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Normal force on block placed on incline.2 approaches different result

  1. May 11, 2014 #1
    1. The problem statement, all variables and given/known data
    The problem wants me to order the choice for the directions of a force F of a constant magnitude F(a,b,c,d are unit vectors along which F has to be oriented) exerted on the block placed on an incline at 30° to the horizontal based on the normal force Fn that the incline would exert on the block in each case. attached: w.jpg is the pic with the question

    2. The attempt at a solution
    I've attempted this from two coordinate frames! One inclined with the plane and the other horizontally aligned with the base of the incline! And I get the solutions as attached! I want to know why the question marked approach gives haywire answers! The other approach is for reference!
    The first is the legit answer and the next one is easier because of the chosen orientation of the frame of reference but the results are illogical. Why?
    0002 is the legit answer and 0003 is the illogical one
     

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    Last edited: May 11, 2014
  2. jcsd
  3. May 11, 2014 #2

    PhanthomJay

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    attachments did not post
     
  4. May 11, 2014 #3
    Please right click on the images and open in a new tab. that must help!
     
  5. May 11, 2014 #4

    PhanthomJay

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    I am not sure what you are trying to find. The normal force acts perpendicular to the incline no matter what reference axes you choose.
    The normal force is mgcostheta no matter what reference axes you choose. You can find components of that force in the horiz and vert directions if you want. It is a little messy when you choose horiz and vert axes instead of choosing the x axis parallel to incline and y axis perp to incline.when so doing, the normal force has an x comp of Nsintheta left and Ncostheta up.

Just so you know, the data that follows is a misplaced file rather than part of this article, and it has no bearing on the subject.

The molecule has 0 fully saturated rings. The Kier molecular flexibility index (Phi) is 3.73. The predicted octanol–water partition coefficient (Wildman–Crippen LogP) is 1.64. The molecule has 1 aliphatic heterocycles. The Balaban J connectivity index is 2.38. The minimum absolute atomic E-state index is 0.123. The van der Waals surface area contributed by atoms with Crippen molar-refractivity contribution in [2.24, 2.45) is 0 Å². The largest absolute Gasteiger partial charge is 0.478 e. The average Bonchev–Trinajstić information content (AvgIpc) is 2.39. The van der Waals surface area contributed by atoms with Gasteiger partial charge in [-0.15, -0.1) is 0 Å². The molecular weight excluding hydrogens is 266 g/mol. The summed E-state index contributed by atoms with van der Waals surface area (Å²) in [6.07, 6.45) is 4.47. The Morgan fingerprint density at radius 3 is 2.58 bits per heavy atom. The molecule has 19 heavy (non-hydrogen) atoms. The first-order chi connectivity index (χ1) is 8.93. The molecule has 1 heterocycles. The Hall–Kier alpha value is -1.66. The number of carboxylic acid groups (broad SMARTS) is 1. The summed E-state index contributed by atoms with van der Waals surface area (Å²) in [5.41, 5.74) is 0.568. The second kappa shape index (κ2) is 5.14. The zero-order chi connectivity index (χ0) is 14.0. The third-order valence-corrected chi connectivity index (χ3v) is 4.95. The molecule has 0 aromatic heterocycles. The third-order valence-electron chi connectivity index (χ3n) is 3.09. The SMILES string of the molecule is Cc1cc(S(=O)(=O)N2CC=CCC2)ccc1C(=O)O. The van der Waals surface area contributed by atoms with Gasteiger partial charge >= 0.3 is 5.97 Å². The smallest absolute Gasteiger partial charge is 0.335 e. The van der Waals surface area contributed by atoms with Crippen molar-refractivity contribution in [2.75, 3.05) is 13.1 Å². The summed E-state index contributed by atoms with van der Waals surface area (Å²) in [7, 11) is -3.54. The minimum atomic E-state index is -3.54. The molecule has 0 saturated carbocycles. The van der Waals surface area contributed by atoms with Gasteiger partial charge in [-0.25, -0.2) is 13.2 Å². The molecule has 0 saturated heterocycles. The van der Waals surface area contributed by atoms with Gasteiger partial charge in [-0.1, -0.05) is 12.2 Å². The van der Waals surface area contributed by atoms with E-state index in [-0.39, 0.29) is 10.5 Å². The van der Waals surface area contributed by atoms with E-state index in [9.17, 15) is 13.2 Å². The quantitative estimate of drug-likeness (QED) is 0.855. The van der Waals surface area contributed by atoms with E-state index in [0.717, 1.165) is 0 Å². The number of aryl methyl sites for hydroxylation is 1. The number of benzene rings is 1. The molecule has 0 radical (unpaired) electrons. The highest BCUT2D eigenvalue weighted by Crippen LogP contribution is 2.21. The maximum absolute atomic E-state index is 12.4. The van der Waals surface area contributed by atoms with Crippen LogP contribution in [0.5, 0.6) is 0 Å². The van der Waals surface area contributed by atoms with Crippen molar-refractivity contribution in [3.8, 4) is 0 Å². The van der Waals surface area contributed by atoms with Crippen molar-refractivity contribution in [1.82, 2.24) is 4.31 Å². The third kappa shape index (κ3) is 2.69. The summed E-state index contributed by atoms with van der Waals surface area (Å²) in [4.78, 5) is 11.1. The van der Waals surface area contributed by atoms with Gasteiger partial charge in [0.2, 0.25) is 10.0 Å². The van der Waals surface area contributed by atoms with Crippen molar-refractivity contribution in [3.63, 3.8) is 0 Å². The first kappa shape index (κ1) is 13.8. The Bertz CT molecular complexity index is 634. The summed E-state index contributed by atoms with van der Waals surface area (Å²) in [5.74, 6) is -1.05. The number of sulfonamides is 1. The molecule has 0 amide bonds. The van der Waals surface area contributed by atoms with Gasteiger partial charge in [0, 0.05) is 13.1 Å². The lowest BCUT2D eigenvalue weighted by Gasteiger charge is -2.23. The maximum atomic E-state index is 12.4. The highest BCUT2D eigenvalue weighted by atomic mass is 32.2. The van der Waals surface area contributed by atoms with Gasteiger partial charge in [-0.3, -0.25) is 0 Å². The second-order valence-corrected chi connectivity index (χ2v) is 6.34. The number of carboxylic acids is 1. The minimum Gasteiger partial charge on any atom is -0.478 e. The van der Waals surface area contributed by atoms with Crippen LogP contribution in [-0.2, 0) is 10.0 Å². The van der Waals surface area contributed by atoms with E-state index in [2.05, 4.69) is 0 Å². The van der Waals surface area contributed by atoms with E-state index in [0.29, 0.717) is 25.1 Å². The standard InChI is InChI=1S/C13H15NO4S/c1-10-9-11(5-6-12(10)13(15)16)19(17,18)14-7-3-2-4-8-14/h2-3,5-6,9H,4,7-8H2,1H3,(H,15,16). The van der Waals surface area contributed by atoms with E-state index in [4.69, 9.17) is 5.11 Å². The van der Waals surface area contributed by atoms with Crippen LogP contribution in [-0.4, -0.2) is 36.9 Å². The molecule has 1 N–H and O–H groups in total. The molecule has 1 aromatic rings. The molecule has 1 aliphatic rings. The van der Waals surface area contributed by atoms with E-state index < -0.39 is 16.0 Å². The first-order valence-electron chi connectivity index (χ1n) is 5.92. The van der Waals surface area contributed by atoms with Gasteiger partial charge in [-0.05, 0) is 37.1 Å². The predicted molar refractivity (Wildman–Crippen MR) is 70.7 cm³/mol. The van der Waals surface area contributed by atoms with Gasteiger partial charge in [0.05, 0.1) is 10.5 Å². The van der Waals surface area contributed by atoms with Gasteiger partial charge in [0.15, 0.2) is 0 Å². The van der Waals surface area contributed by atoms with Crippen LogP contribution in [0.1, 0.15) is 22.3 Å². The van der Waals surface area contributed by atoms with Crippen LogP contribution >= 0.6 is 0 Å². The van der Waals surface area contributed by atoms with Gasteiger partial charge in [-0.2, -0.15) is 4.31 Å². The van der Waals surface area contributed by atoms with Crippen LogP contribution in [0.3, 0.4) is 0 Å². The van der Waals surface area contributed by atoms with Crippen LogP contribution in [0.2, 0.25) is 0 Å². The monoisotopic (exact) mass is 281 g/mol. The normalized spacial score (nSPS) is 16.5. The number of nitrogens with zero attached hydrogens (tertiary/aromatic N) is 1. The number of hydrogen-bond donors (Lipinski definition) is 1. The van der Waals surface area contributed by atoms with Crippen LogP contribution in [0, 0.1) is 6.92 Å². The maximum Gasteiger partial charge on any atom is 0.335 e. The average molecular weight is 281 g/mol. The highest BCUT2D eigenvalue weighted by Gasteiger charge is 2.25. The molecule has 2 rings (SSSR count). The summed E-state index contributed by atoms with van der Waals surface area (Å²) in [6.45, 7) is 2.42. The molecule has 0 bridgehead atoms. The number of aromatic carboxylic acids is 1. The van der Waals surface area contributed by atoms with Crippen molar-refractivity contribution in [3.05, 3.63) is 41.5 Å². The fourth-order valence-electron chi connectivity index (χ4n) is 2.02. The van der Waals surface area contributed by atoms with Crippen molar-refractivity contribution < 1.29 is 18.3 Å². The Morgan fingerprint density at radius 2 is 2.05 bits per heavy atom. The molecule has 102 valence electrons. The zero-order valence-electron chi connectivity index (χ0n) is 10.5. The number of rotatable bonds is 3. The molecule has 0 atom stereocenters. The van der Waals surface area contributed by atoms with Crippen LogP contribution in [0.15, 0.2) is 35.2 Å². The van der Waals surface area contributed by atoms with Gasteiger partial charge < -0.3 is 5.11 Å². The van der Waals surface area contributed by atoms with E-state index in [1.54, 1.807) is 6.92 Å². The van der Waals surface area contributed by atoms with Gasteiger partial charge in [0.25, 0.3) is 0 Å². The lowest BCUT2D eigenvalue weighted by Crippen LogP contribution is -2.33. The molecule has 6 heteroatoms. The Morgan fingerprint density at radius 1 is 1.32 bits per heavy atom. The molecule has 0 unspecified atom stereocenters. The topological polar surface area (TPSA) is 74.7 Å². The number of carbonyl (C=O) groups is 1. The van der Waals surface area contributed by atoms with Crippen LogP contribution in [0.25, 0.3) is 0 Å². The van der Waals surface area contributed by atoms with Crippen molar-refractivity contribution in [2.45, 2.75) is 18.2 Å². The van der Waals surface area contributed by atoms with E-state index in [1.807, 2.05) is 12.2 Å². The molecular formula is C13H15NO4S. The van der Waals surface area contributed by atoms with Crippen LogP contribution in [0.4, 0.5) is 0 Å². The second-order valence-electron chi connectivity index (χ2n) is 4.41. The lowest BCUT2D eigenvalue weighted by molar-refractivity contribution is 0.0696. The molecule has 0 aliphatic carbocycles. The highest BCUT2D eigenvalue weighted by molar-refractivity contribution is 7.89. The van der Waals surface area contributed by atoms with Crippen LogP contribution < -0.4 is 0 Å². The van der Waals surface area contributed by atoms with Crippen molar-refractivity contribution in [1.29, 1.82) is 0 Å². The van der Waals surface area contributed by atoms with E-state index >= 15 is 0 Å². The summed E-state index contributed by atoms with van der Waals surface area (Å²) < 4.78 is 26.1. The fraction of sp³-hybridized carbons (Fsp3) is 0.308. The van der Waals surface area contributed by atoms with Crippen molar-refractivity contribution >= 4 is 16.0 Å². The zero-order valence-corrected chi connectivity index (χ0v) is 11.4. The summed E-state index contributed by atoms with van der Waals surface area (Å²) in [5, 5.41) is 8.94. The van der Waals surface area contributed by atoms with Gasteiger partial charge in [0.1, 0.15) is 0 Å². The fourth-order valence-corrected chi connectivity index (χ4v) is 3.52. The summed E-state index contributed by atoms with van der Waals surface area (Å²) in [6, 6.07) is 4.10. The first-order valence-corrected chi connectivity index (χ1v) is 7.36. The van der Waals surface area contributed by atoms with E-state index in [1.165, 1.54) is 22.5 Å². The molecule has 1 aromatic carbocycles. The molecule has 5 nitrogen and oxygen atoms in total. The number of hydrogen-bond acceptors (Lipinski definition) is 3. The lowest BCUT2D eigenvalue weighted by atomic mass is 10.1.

6. May 11, 2014 #5
    Yes. That's exactly the glitch i found. And about the problem statement which i messed up.. I quote:
    "Figure w.jpg shows four choices for the direction of a force of magnitude F to be applied to a block on an inclined plane. The directions are either horizontal or vertical.(For choices a and b, the force is not enough to lift the block off the plane). Rank the choices according to the magnitude of the normal force on the block from the plane- greatest first." And I arrived at the order d>c>a>b, which seems logically legit. The illogical one is tormenting.
    As far as the 'a' choice in direction is considered, I see that the horizontal components:
    F+FNsin 30°=0
    This i think is messed up because, as the acceleration in the x direction is zero and the two forces acting to the left do not have magnitudes as equal to zero, there must be some force that is the negative vector of the resultant due to these above forces acting on the body to cancel stuff out so that there's no acceleration in the horizontal way.. I wonder what that force would be, because clearly the normal force doesn't have any components in a direction opposite to F leave alone the fact that the component is in the same direction as F.
     
  7. May 11, 2014 #6

    Doc Al

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    No matter which set of axes you choose, the acceleration can only be parallel to the surface. Thus, if you use axes oriented horizontally and vertically, realize that each of those axes will have a component of acceleration. (That's why using axes parallel and perpendicular to the surface is easier. No acceleration perpendicular to the surface.)
     
  8. May 11, 2014 #7
    Thanks Doc al! I didn't see that the block could accelerate well. :P
     
  9. May 11, 2014 #8

    Doc Al

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    :thumbs:
     
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